LHR: London Heathrow Air Canada Maple Leaf Lounge
First, however, you need to walk to it. And it is some walk. From check-in and through security, you have to walk through the main part of LHR Terminal 2, down a level, down the escalators to the underground tunnel to T2B, up into the satellite, to the top level, along past Boots, and up in the escalator. At the top there is a small corridor, with the reception desk at the far end.
You'll need a drink after that, so as soon as you enter, and admire the large wooden calved maple leaf, turn left to the bar. And it's some bar, well worth the walk, with a barman who will happily mix cocktails for you. Alas, that is also the downside, as you have to wait for him to get a drink - there is no self-service, if you want a Molson Canadian beer.
Also in here, is the main food area, and dining chairs too if you want to stay in the gloom: alas, this part of the lounge has no windows.
At the far end is the most cosy seat in the lounge, with a great window view, and nice and enclosed. It is rare to find it unoccupied.
As you carry on round, you then get to the main - indeed, the central - part of the lounge, and lovely bright and clean it looks, even if rather hygienic and sterile.
Great floor to ceiling windows illuminate the space, which also has a vast amount of space - 750 square yards no less - all decked out with Air Canada's new signature light beige swivel seats.
Long and thin, the lounge has a small raised area accessed via a ramp, and vast floor to ceiling windows. A large model Air Canada Boeing 777 dominates the lounge.
Right at the end of the lounge are some strange triangular benches, and also some reclining seats, which offer a great view of the runway.
Inland for here, and in the dark, is a quiet zone with reclining pods which have small Freeview TV screens, USB ports and Sony noise-cancelling headsets.
The lounge is a vast improvement on Air Canada's old lounge which closed in 2003, and since then Air Canada have shared space with SAS. SAS passengers are now, in turn, given access to the new Air Canada Maple Leaf lounge at Terminal 2, but most head to the Lufthansa lounge. With a United and Singapore Airlines lounge too, you could spend all day at T2 lounge hopping.
FoodThere is a large pre-flight dining area including a cooking station.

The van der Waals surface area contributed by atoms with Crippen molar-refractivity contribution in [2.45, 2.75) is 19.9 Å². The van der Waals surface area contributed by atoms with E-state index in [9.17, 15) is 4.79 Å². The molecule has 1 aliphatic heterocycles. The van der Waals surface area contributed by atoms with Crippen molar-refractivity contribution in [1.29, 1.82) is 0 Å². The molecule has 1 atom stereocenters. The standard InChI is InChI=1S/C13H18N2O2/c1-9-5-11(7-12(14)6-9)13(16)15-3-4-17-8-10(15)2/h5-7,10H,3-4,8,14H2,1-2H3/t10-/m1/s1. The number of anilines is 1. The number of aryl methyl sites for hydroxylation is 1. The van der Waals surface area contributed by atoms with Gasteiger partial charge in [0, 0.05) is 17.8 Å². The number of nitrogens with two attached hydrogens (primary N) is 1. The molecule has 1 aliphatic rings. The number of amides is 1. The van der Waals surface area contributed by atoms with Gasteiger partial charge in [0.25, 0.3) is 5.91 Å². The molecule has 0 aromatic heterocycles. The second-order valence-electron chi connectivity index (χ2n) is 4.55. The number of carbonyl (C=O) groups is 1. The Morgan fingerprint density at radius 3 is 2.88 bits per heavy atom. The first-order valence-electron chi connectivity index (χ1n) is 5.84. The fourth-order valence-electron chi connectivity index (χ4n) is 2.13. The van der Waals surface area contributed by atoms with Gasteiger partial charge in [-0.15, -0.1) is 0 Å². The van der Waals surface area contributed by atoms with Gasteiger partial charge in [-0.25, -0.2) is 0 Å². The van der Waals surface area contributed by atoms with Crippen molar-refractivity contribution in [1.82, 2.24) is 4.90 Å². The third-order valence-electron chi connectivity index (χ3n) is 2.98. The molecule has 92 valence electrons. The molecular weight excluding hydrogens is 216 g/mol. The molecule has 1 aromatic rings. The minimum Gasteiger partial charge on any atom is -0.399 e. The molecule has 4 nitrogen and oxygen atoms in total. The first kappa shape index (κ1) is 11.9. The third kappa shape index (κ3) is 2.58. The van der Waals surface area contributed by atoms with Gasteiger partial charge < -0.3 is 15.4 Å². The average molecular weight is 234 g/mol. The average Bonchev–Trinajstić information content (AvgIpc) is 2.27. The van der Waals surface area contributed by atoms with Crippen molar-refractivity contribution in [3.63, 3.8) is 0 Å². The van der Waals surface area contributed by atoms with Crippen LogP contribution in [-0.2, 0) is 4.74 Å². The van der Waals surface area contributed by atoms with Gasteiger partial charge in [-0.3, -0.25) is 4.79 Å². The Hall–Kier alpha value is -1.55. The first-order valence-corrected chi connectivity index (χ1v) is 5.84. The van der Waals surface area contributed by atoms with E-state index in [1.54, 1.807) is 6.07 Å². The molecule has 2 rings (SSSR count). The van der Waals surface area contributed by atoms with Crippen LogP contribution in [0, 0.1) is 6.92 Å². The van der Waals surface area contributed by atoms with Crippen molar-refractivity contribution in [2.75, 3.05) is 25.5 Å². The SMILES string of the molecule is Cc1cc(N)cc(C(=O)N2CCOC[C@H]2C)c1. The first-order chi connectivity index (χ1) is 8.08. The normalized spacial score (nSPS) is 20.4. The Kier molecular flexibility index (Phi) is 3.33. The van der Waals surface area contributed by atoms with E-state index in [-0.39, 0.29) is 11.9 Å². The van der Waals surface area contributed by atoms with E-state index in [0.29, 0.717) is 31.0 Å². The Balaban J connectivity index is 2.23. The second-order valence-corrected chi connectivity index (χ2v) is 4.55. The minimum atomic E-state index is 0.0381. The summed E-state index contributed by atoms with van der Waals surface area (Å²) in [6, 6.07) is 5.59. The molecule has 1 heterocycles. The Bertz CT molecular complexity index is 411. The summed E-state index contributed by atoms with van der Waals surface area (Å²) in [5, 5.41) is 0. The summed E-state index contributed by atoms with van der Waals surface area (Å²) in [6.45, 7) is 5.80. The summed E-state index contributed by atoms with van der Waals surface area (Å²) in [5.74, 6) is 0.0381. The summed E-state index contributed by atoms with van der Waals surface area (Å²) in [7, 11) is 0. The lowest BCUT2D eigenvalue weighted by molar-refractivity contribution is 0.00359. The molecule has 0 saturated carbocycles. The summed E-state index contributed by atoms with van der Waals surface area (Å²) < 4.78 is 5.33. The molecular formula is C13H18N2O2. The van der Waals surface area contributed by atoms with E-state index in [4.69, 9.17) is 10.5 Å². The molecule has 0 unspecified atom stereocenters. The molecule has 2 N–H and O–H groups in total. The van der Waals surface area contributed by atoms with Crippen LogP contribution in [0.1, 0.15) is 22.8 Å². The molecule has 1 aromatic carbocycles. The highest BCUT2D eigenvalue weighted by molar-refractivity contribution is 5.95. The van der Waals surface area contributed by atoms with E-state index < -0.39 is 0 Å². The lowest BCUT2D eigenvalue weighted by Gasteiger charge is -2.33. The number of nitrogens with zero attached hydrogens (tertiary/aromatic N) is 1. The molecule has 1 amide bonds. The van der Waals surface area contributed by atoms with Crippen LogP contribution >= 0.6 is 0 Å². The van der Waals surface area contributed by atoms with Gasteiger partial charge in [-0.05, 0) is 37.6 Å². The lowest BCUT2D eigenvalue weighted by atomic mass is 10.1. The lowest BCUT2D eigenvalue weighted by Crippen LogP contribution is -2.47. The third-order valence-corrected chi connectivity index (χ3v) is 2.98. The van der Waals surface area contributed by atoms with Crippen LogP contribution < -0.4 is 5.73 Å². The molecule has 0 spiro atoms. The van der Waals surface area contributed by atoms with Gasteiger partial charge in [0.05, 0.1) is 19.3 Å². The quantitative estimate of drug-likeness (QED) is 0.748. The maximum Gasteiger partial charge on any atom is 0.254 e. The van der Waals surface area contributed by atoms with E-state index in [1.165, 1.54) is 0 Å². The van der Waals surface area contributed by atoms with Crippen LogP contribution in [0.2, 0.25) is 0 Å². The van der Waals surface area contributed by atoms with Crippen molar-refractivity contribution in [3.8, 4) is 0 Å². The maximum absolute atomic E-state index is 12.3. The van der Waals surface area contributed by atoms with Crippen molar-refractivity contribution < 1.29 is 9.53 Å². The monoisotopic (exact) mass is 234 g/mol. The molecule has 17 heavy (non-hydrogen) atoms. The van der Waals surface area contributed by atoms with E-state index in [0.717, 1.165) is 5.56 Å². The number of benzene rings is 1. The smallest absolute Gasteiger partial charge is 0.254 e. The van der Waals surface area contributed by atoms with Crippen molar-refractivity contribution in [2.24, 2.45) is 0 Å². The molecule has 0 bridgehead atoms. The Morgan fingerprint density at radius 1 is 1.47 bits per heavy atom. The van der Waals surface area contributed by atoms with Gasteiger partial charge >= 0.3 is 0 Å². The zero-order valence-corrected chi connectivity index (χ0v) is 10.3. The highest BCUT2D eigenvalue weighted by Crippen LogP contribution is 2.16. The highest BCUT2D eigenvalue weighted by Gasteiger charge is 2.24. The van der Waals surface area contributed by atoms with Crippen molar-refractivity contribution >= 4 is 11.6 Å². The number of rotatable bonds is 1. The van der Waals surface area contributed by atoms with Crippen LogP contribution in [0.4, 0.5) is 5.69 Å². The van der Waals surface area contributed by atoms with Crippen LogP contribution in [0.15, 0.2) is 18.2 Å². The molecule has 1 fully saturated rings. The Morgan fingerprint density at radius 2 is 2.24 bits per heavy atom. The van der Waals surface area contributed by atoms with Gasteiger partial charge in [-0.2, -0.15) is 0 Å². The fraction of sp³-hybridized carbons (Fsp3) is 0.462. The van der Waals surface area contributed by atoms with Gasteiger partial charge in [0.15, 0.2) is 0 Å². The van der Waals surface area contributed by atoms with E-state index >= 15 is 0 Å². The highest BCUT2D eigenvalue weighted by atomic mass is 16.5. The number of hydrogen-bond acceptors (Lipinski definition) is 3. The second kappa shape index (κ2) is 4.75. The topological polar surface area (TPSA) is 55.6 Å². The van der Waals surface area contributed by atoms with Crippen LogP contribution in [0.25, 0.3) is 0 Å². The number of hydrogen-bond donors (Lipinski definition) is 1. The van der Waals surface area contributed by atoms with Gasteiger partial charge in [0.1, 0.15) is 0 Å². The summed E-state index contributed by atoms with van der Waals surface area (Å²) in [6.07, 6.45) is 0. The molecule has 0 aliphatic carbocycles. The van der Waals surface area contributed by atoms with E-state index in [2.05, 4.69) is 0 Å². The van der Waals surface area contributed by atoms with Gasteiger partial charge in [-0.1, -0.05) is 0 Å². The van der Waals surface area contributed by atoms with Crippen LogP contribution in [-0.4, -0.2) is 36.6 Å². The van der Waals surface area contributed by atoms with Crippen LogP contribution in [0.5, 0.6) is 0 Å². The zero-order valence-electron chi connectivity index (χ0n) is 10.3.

Meals are prepared on request - just ask the barman for a menu. There are usually three or four hot dishes on offer.
Alternately, walk up to the bistro dining area where there are hot and cold dishes. The salad is good, with four types of ham, and three bowls of salad. Don't miss out on the coleslaw which seems a cut above the rest. However, cheese is so-so. Also in the fridge are trays of sandwiches. The olives in here are good too.
Further along are four hot tubs. Two contain meat dishes - such as beef or chicken - and two have pasta and rice.
BarThe bar has - as you would expect - Molson Canadian beer on draft, plus Carling and Guinness and also oddly Cobra lager. This goes well if with an in lounge curry.
There is wine behind the bar too, with two types of red and white wine, plus a decent sparkling.
Spirits are, in contrast, rather poor. However the barman will mix up cocktails on demand.
There are two bar stools at the bar, where you can watch the huge TV behind the bar if you really want to, but before the evening flights this area gets packed, and bar service can be slow. The real problem is - there is no self-serve bar. You need to stay in the Lufthansa lounge for that.
Business FacilitiesThere is a small business centre at the far end of the lounge, in the strange oval room, with Windows 8 desktops, and a colour laser printer which doubles as a photocopier.
There is free wifi in the lounge, which is fast if not spectacular.
Don't miss the small PlayStation area too, outside the business centre.
There is a magazine rack here too, which unusually for a Heathrow lounge is very comprehensive. Not only are the Canadian daily papers here, but also a fair few magazines you might actually want to read.
BathroomsThere are showers, which the Canuck carrier describes as 'spa-inspired'. This means they have large rain-shower heads.
AccessAccess is given to SAS and Air Canada passengers in Business Class, plus Star Alliance Gold, and Air Canada Altitude Super Elite 100K, Elite 75K and Elite 50K members.
Additional guests may accompany qualifying passengers for London Heathrow Departures lounge cost is 25£ (GBP) regardless of how long you spend in the lounge.
|Loungeindex Home Privacy Statement Copyright & Disclaimer Site Map Contact|